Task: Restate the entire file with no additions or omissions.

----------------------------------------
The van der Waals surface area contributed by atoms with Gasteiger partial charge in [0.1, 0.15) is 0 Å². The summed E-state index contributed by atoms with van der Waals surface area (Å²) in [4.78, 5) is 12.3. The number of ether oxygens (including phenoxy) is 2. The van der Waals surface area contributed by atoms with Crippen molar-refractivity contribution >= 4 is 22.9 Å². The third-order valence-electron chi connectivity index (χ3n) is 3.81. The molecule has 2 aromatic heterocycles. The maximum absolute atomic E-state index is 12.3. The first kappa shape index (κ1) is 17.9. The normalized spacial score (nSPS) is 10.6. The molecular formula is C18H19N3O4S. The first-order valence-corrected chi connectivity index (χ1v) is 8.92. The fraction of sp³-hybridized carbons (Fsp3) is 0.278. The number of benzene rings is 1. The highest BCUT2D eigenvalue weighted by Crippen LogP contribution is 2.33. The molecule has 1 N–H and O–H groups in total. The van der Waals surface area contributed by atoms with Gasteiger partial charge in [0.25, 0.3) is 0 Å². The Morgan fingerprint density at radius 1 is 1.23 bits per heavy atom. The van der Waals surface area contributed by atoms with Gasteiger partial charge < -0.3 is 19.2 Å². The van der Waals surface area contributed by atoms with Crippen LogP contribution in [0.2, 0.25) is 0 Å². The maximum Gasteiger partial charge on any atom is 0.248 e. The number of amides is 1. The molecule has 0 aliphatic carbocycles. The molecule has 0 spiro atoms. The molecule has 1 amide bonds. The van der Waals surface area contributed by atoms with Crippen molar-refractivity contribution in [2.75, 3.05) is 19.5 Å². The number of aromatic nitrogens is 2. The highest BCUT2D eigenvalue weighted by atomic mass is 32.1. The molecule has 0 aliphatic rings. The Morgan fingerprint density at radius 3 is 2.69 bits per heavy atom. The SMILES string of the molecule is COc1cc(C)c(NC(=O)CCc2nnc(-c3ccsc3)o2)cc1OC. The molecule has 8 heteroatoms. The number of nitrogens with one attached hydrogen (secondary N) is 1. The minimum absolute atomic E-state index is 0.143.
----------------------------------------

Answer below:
The van der Waals surface area contributed by atoms with Gasteiger partial charge in [0.1, 0.15) is 0 Å². The summed E-state index contributed by atoms with van der Waals surface area (Å²) in [4.78, 5) is 12.3. The number of ether oxygens (including phenoxy) is 2. The van der Waals surface area contributed by atoms with Crippen molar-refractivity contribution >= 4 is 22.9 Å². The third-order valence-electron chi connectivity index (χ3n) is 3.81. The molecule has 2 aromatic heterocycles. The maximum absolute atomic E-state index is 12.3. The first kappa shape index (κ1) is 17.9. The normalized spacial score (nSPS) is 10.6. The molecular formula is C18H19N3O4S. The first-order valence-corrected chi connectivity index (χ1v) is 8.92. The fraction of sp³-hybridized carbons (Fsp3) is 0.278. The number of benzene rings is 1. The highest BCUT2D eigenvalue weighted by Crippen LogP contribution is 2.33. The molecule has 1 N–H and O–H groups in total. The van der Waals surface area contributed by atoms with Gasteiger partial charge in [0.25, 0.3) is 0 Å². The Morgan fingerprint density at radius 1 is 1.23 bits per heavy atom. The van der Waals surface area contributed by atoms with Gasteiger partial charge < -0.3 is 19.2 Å². The van der Waals surface area contributed by atoms with Crippen LogP contribution in [0.2, 0.25) is 0 Å². The maximum Gasteiger partial charge on any atom is 0.248 e. The number of amides is 1. The molecule has 0 aliphatic carbocycles. The molecule has 0 spiro atoms. The molecule has 1 amide bonds. The van der Waals surface area contributed by atoms with Crippen molar-refractivity contribution in [2.75, 3.05) is 19.5 Å². The number of aromatic nitrogens is 2. The highest BCUT2D eigenvalue weighted by atomic mass is 32.1. The molecule has 0 aliphatic rings. The Morgan fingerprint density at radius 3 is 2.69 bits per heavy atom. The SMILES string of the molecule is COc1cc(C)c(NC(=O)CCc2nnc(-c3ccsc3)o2)cc1OC. The molecule has 8 heteroatoms. The number of nitrogens with one attached hydrogen (secondary N) is 1. The minimum absolute atomic E-state index is 0.143.